A Short Introduction to Master Data Services
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A Short Introduction to Master Data Services 

מאת    [ 24/06/2009 ]
מילים במאמר: 991   [ נצפה 1877 פעמים ]

 
 

 

).  In this post, I will present a short intro to MDM, explaining what it is, what it's good for, how you can use MDS to help your organization maintain data quality and integrity while saving money, and of course - How you can reap rewards and set up your Facebook group named "Yes, I too manage an MDM project, but I still found time to open a Facebook group".

What is MDM?

The first question we need to answer is what exactly is Master Data (or MD, to be shorter than ever).

The term Master Data applies to the lists of data commonly used by various applications which comprise an entire organizational system - Operational applications, as well as BI systems, analysis tools, reporting mechanisms, etc.  In effect, these are tables which describe entities such as customers, products and employees, and which do not describe short transactions (orders, sales, production).  These entities change over time and are referred to as slowly changing entities.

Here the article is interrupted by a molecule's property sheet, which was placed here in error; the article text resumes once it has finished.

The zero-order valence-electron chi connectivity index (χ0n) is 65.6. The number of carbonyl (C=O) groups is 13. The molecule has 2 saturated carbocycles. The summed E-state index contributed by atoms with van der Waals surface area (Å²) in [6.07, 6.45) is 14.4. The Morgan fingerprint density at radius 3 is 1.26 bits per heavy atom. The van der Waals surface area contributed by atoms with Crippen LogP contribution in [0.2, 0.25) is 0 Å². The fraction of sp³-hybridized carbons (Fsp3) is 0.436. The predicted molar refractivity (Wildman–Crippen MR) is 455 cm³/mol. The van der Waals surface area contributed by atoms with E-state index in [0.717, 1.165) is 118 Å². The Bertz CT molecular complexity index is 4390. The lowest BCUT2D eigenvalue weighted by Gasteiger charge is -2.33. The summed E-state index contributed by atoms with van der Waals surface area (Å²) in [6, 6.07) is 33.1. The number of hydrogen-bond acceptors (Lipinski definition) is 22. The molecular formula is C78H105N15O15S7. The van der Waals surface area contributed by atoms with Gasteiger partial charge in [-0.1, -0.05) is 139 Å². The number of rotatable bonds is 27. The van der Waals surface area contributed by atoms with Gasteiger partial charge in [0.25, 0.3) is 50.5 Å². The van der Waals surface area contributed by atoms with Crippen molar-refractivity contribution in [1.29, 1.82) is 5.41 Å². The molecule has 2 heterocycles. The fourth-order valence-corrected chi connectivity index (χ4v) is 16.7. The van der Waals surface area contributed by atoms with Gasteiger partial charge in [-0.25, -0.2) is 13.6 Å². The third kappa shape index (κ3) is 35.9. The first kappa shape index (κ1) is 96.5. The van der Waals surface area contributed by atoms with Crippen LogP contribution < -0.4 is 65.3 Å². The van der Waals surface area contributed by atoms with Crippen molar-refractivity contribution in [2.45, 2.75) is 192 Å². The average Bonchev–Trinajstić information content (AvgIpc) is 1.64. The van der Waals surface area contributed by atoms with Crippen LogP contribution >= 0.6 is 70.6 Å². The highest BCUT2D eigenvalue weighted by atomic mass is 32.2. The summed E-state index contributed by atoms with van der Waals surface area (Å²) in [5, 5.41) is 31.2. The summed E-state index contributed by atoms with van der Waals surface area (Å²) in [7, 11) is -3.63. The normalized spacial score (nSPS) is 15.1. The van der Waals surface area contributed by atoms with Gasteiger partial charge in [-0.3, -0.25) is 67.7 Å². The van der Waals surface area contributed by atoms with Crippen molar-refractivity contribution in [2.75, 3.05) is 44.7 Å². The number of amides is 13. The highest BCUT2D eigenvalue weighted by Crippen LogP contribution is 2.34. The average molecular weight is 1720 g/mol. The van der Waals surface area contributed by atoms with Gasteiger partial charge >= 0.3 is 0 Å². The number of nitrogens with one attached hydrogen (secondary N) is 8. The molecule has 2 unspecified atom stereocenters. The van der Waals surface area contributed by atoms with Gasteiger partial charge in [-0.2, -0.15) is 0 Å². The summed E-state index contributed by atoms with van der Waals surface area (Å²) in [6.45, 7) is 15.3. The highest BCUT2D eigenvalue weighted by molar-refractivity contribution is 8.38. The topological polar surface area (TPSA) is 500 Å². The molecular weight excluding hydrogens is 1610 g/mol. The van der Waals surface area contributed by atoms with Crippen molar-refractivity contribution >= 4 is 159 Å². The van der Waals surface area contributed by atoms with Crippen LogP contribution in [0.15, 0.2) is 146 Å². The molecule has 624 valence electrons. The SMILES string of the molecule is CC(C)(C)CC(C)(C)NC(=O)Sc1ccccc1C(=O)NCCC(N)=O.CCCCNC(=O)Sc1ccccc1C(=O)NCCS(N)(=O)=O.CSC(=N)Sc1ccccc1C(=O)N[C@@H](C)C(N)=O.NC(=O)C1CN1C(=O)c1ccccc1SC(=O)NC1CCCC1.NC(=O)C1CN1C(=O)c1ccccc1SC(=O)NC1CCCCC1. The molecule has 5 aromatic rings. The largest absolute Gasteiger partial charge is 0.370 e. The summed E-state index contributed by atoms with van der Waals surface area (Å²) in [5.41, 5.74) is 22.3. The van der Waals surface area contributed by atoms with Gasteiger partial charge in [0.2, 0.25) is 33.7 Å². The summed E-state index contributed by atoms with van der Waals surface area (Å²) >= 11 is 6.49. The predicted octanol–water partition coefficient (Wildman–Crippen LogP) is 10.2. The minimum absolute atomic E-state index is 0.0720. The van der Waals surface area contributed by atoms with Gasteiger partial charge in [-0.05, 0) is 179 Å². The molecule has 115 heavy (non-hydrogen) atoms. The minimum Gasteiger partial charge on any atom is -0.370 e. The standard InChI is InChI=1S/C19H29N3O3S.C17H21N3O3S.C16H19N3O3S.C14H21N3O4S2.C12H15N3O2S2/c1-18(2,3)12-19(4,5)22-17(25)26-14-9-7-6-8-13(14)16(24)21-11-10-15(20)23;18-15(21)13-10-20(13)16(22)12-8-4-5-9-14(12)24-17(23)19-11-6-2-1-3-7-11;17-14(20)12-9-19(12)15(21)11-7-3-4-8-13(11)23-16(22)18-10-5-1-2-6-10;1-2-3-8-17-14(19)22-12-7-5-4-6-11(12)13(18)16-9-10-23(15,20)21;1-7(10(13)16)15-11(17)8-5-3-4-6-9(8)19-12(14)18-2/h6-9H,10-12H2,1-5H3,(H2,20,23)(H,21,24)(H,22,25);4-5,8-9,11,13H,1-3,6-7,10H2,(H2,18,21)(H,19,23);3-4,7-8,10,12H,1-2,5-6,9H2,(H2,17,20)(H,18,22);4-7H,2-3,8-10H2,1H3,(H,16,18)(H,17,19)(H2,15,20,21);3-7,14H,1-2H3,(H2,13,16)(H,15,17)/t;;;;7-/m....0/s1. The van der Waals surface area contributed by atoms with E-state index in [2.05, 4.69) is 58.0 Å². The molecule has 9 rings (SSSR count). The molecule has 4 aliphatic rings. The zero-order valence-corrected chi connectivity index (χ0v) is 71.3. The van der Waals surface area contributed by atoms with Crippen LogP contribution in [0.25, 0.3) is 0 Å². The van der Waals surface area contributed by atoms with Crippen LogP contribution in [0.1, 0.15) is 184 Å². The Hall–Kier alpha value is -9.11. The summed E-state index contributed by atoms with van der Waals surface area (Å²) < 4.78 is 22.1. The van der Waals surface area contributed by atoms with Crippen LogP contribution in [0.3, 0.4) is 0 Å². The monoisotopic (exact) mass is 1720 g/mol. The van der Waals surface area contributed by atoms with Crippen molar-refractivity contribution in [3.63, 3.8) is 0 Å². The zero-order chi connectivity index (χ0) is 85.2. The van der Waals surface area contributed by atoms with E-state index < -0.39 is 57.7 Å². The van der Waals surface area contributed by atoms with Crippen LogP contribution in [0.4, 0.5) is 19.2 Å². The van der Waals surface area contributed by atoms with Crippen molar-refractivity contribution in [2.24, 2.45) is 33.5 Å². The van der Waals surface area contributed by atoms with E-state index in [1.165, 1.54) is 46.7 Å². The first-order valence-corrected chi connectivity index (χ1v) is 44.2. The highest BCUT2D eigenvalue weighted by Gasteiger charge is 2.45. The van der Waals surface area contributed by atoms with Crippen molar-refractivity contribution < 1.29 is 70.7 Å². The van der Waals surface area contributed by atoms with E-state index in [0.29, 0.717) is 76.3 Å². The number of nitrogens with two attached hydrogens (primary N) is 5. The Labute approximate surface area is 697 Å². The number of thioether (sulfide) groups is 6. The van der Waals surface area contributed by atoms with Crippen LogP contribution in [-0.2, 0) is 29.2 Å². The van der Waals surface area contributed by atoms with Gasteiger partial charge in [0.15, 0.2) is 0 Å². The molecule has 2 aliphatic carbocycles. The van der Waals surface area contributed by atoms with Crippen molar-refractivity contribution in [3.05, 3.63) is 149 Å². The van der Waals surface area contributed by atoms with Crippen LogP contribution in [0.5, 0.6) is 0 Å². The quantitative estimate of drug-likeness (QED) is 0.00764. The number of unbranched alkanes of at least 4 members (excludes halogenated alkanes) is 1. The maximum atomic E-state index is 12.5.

When we have only one application (CRM, for example), we need to update the customer data so that they correctly represent real-world conditions (for example, a customer changing his address), and see that we don't have double and redundant customers registered in the system, that first names are entered in the first name field and surnames are entered in the surname field, that addresses are entered in a unified format, and that customer managers take the time to enter zip code numbers.

The issue becomes much more complex when we have several systems between which we need to synchronize the data.  Maintaining the cliché of "one single truth" in the organization becomes difficult and complicated - and let's be truthful, who among us hasn't worked endless hours to make reports show the same numbers when viewed from different directions.